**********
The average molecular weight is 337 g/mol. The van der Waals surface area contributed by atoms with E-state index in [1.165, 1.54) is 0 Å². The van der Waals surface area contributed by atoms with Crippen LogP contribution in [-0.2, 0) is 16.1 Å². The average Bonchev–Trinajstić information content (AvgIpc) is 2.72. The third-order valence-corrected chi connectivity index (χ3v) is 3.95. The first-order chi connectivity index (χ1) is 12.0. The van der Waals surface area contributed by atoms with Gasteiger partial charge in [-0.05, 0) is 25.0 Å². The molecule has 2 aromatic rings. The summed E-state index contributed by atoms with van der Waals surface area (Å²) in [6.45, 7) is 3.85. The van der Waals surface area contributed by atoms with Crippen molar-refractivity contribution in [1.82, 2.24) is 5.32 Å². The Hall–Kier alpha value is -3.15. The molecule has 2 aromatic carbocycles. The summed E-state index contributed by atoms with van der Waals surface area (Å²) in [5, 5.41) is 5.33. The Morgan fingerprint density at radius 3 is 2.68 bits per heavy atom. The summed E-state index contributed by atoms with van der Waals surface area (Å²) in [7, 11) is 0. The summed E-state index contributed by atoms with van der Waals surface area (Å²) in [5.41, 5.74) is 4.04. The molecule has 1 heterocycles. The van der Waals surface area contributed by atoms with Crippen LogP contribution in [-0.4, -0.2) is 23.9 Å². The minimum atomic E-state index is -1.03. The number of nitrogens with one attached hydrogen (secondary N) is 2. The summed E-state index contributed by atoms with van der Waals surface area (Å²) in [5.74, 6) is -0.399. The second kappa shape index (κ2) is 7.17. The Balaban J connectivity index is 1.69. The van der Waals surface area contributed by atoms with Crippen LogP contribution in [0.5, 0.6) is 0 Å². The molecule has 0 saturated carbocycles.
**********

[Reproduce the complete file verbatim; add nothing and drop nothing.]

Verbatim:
The average molecular weight is 337 g/mol. The van der Waals surface area contributed by atoms with E-state index in [1.165, 1.54) is 0 Å². The van der Waals surface area contributed by atoms with Crippen LogP contribution in [-0.2, 0) is 16.1 Å². The average Bonchev–Trinajstić information content (AvgIpc) is 2.72. The third-order valence-corrected chi connectivity index (χ3v) is 3.95. The first-order chi connectivity index (χ1) is 12.0. The van der Waals surface area contributed by atoms with Gasteiger partial charge in [-0.05, 0) is 25.0 Å². The molecule has 2 aromatic rings. The summed E-state index contributed by atoms with van der Waals surface area (Å²) in [6.45, 7) is 3.85. The van der Waals surface area contributed by atoms with Crippen molar-refractivity contribution in [1.82, 2.24) is 5.32 Å². The Hall–Kier alpha value is -3.15. The molecule has 2 aromatic carbocycles. The summed E-state index contributed by atoms with van der Waals surface area (Å²) in [5, 5.41) is 5.33. The Morgan fingerprint density at radius 3 is 2.68 bits per heavy atom. The summed E-state index contributed by atoms with van der Waals surface area (Å²) in [7, 11) is 0. The summed E-state index contributed by atoms with van der Waals surface area (Å²) in [5.41, 5.74) is 4.04. The molecule has 1 heterocycles. The van der Waals surface area contributed by atoms with Crippen LogP contribution in [-0.4, -0.2) is 23.9 Å². The minimum atomic E-state index is -1.03. The number of nitrogens with one attached hydrogen (secondary N) is 2. The summed E-state index contributed by atoms with van der Waals surface area (Å²) in [5.74, 6) is -0.399. The second kappa shape index (κ2) is 7.17. The Balaban J connectivity index is 1.69. The van der Waals surface area contributed by atoms with Crippen LogP contribution in [0.5, 0.6) is 0 Å². The molecule has 0 saturated carbocycles.